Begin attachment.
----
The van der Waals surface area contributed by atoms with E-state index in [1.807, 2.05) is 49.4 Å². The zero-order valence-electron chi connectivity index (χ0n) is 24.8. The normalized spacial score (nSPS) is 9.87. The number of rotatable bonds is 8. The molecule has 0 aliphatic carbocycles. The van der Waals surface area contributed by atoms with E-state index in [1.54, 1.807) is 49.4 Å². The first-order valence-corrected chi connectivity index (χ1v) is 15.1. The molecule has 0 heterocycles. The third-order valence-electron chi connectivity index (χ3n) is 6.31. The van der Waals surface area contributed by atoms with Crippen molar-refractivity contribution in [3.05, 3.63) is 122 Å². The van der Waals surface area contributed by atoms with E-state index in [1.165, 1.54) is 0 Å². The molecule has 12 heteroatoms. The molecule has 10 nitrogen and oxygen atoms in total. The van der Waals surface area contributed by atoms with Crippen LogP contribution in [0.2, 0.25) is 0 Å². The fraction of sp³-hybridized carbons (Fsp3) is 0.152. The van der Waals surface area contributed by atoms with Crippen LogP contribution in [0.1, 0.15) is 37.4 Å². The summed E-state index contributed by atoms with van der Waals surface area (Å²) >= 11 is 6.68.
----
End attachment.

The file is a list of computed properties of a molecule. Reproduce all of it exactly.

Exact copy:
The van der Waals surface area contributed by atoms with E-state index in [1.807, 2.05) is 49.4 Å². The zero-order valence-electron chi connectivity index (χ0n) is 24.8. The normalized spacial score (nSPS) is 9.87. The number of rotatable bonds is 8. The molecule has 0 aliphatic carbocycles. The van der Waals surface area contributed by atoms with E-state index in [1.54, 1.807) is 49.4 Å². The first-order valence-corrected chi connectivity index (χ1v) is 15.1. The molecule has 0 heterocycles. The third-order valence-electron chi connectivity index (χ3n) is 6.31. The van der Waals surface area contributed by atoms with Crippen molar-refractivity contribution in [3.05, 3.63) is 122 Å². The van der Waals surface area contributed by atoms with E-state index in [1.165, 1.54) is 0 Å². The molecule has 12 heteroatoms. The molecule has 10 nitrogen and oxygen atoms in total. The van der Waals surface area contributed by atoms with Crippen LogP contribution in [0.2, 0.25) is 0 Å². The fraction of sp³-hybridized carbons (Fsp3) is 0.152. The van der Waals surface area contributed by atoms with Crippen LogP contribution in [0.1, 0.15) is 37.4 Å². The summed E-state index contributed by atoms with van der Waals surface area (Å²) >= 11 is 6.68.